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I am a rock climber so I made a rock climbing game. I have two conceptual objects; the climber and the route. I ended up putting them both into a single Climber class, and made route an instance method on the class.

I feel like they should be separate, but I was having problems with inheritance, which is why I merged them.

I've also removed some other code to make this more succinct. My code works but I can't help but think it could be better - any and all feedback is appreciated.

import sys

print ("""We are playing a game today at Ship Rock. All the bros are 
here. Most points wins.""")

class Climber(object):
    def __init__(self, climber_name, ability): 
    self.climber_name = climber_name
    self.ability = ability
    self.routes_climbed = []
    self.energy_level = 100
    self.pump_level = 0
    self.total_score = 0
    self.pitch_count = 0

    def engine(self):
        next_action = input("What next? ")
        if next_action == "climb":
            self.climb_route((str(input("Enter route name: "))), (float(input("Enter route grade: " ))))
        elif next_action == "finish":
            self.grand_finale()

    def climb_route(self, route_name, grade):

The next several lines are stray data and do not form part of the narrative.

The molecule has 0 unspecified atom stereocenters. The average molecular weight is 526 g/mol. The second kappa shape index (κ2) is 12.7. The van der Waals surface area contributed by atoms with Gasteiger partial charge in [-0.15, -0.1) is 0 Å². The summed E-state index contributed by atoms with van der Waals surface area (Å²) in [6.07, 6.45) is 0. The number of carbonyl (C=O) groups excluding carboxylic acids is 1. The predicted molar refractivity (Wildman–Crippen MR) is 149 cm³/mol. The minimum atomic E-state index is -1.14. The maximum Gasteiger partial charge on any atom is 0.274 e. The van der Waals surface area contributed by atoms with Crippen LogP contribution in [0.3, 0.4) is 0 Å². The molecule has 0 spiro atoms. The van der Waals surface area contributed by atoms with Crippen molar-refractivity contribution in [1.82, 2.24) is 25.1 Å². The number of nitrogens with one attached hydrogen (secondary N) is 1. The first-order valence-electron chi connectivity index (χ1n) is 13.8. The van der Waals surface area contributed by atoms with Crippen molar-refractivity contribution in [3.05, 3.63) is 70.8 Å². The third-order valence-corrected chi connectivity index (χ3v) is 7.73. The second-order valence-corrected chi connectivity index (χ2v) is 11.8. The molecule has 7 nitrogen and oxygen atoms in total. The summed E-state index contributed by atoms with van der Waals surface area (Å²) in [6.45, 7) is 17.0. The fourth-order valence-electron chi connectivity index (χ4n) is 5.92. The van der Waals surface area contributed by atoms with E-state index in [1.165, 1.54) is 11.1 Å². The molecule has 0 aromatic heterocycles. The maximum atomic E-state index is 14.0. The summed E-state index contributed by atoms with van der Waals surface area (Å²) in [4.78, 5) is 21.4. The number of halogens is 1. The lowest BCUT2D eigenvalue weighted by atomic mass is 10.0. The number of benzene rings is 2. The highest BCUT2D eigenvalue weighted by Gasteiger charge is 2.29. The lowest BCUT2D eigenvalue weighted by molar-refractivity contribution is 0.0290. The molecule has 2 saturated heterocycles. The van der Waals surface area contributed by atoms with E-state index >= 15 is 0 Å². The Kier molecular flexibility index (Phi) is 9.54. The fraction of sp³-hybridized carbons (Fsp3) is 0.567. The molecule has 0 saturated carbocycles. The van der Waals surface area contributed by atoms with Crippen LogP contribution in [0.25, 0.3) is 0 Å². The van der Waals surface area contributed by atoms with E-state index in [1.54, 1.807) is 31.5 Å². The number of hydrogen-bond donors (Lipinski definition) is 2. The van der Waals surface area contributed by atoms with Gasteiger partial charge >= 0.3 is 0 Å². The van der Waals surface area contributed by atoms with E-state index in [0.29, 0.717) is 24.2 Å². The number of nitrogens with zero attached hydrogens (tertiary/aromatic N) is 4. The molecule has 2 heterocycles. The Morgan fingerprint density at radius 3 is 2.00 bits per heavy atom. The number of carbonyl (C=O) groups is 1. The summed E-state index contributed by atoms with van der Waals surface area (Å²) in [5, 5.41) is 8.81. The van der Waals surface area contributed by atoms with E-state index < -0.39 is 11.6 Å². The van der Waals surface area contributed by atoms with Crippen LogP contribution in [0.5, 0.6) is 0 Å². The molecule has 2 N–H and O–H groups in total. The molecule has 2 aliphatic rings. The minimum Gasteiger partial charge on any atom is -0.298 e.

print ("Climbing...", route_name, " Grade...", grade)
        if grade < (.9 * self.ability):
            self.pump_level += (grade * .8)
        elif grade >= (.9 * self.ability):
            self.pump_level += (grade * 1.5)
        self.energy_level -= (grade * 1.7)
        self.total_score += grade
        self.routes_climbed.append(route_name)
        self.pitch_count += 1
        if self.energy_level <= self.pump_level:
            print ("Your day is over.")
            self.grand_finale()
        self.engine()

    def grand_finale(self):
        sys.exit() #quits program

climber1 = Climber("Erich Purpur", 13.0)
climber1.engine()
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  • 1
    \$\begingroup\$ Can you give us some example inputs and outputs so we can see what it would look like? \$\endgroup\$ – Dannnno Mar 12 '18 at 15:25
  • 1
    \$\begingroup\$ Can you also include all code? Here on CR we don't care as much about succinctness, but rather completeness so we can give the most accurate review. \$\endgroup\$ – Dannnno Mar 12 '18 at 15:28
  • \$\begingroup\$ @Dannnno an example input for route name and grade would be "route1" and "10". Thanks for clarifying. \$\endgroup\$ – Erich Purpur Mar 13 '18 at 12:19
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I don't know anything about climbing. But I'll try this by way of analogy.

I imagine that climbing routes might be something like ski runs. You can have a resort with multiple mountains. Each mountain can have multiple runs. The runs don't necessarily start at the same place, nor end at the same place. The runs can have different levels of challenge.

So you have:

  • A Resort has m Mountains
  • A Mountain has
    • s starting points (where lifts take you)
    • e ending points (where runs take end, and you can go home)
    • p points
  • A Point has r runs leaving it
  • A Run has a difficulty rating (green circle, blue square, black diamond)

How to approach this in a game? Well, you have some of it already. The pump_level and energy_level are fine.